Who passed the Indian Act?

The act was passed by the Parliament of Canada under the provisions of Section 91(24) of the Constitution Act, 1867, which provides Canada’s federal government exclusive authority to govern in relation to “Indians and Lands Reserved for Indians”.

Is the Indian Act still in effect?

Indian Act, 1876. The most important single act affecting First Nations is the Indian Act, passed by the federal government of the new Dominion of Canada in 1876 and still in existence today.

How can you lose Indian status?

Initially, any Indians who obtained a university degree and/or became a professional such as a doctor or lawyer would automatically lose their status. The same process would occur for any Indian who served in the armed forces, or any status Indian woman who married a non-status man.

Why legal paper is green?

Green paper, also known as “legal paper”, is thicker and more damaging to the environment, say experts. Use of such paper also pinches litigants’ pockets; a 500-sheet pack of green paper costs Rs 310 but a similar one of A4 sheets comes for Rs 200. The initial notification for this change came on January 20.

How is a white paper different from a research paper?

A white paper is generally a report that outlines a complex issue and sometimes also explores possible solutions to a problem. While a white paper can help journalists get up to speed quickly on a public policy issue, they should be aware that some white papers advocate a specific position or policy change.

What was the red paper written in response to?

The Red Paper was adopted by the National Indian Brotherhood as the official response to the White Paper. treaty rights that First Nations people signed with the Crown over a century prior to 1970.

Did the Indian Act created residential schools?

In the 1880s, in conjunction with other federal assimilation policies, the government began to establish residential schools across Canada. In 1920, under the Indian Act, it became mandatory for every Indian child to attend a residential school and illegal for them to attend any other educational institution.

Who presented the red paper to the federal government?

Harold Cardinal

Article by Ian A.L. Getty
Updated by Michelle Filice

What group presented the red paper?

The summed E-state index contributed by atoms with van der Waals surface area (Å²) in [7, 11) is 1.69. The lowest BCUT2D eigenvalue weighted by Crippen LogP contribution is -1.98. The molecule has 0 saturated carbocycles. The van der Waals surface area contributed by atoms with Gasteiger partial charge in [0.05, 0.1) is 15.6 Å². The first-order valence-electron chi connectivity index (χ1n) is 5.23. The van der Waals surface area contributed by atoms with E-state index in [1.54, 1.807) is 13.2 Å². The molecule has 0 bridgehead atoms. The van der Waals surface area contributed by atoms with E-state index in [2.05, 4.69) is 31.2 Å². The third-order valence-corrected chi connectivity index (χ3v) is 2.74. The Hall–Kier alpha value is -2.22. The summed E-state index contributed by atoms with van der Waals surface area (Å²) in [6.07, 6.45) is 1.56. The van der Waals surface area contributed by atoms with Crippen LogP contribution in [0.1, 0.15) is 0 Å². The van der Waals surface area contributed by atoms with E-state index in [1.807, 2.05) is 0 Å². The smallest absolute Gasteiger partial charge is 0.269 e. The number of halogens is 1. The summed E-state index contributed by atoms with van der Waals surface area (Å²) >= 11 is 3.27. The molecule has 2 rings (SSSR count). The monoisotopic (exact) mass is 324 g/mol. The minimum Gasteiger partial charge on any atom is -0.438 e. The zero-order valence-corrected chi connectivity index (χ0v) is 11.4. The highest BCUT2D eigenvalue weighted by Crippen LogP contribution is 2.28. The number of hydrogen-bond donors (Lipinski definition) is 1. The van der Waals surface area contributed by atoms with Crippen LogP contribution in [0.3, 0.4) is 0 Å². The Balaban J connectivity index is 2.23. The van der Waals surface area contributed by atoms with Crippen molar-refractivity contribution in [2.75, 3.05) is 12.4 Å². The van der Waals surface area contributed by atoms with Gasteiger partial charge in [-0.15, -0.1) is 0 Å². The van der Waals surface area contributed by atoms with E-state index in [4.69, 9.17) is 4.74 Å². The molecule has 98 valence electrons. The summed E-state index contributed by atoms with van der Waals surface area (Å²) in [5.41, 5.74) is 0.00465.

Indian Association of Alberta

What is the purpose of a Green Paper?

Green Papers are consultation documents produced by the Government. The aim of this document is to allow people both inside and outside Parliament to give the department feedback on its policy or legislative proposals.

What was the double mother clause?

“Double mother clause” This clause in Bill C-31 mandated that the greatgrandchildren of Status Indian women who married non-Status men would not be considered Status Indians themselves.

Who benefits from the Indian Act?

According to section 5 of the Indian Act , Indigenous Services Canada (ISC) is responsible for maintaining the Register. Registered Indians, also known as status Indians, have certain rights and benefits not available to non-status Indians, Métis, Inuit or other Canadians.

What is the Indian Act simple?

The Indian Act was created in 1876. The main goal of the Act was to force the First Nations peoples to lose their culture and become like Euro-Canadians. The Indian Act was created in 1876. The main goal of the Act was to force the First Nations peoples to lose their culture and become like Euro-Canadians.

Why was the Indian Act passed?

The Indian Act, which was enacted in 1876 and has since been amended, allows the government to control most aspects of aboriginal life: Indian status, land, resources, wills, education, band administration and so on. In its previous versions, the Indian Act clearly aimed to assimilate First Nations.

What was the purpose of the red paper?

The Red Paper calls the Government of Canada to recognize the Numbered Treaties as binding and valid legal documents, demanding that the Government has a responsibility to not only maintain such doctrines but also to “incorporate the treaties in updated terms in an amendment to the Canadian Constitution.”

Why was the White Paper rejected?

Aboriginal peoples rejected the white paper not because they were completely in favor of the Indian Act but because, for them, giving up the Indian Act meant surrendering any existing legislative claims to special Aboriginal rights; there were no other policy documents but the Indian Act that ensured such rights for …

What were the rules of the Indian Act?

It forbade First Nations peoples and communities from expressing their identities through governance and culture. The Act replaced traditional structures of governance with band council elections. Hereditary chiefs — leaders who acquire power through descent rather than election — are not recognized by the Indian Act.

What is a red paper?

red paper definition, red paper meaning | English dictionary 1 a substance made from cellulose fibres derived from rags, wood, etc., often with other additives, and formed into flat thin sheets suitable for writing on, decorating walls, wrapping, etc.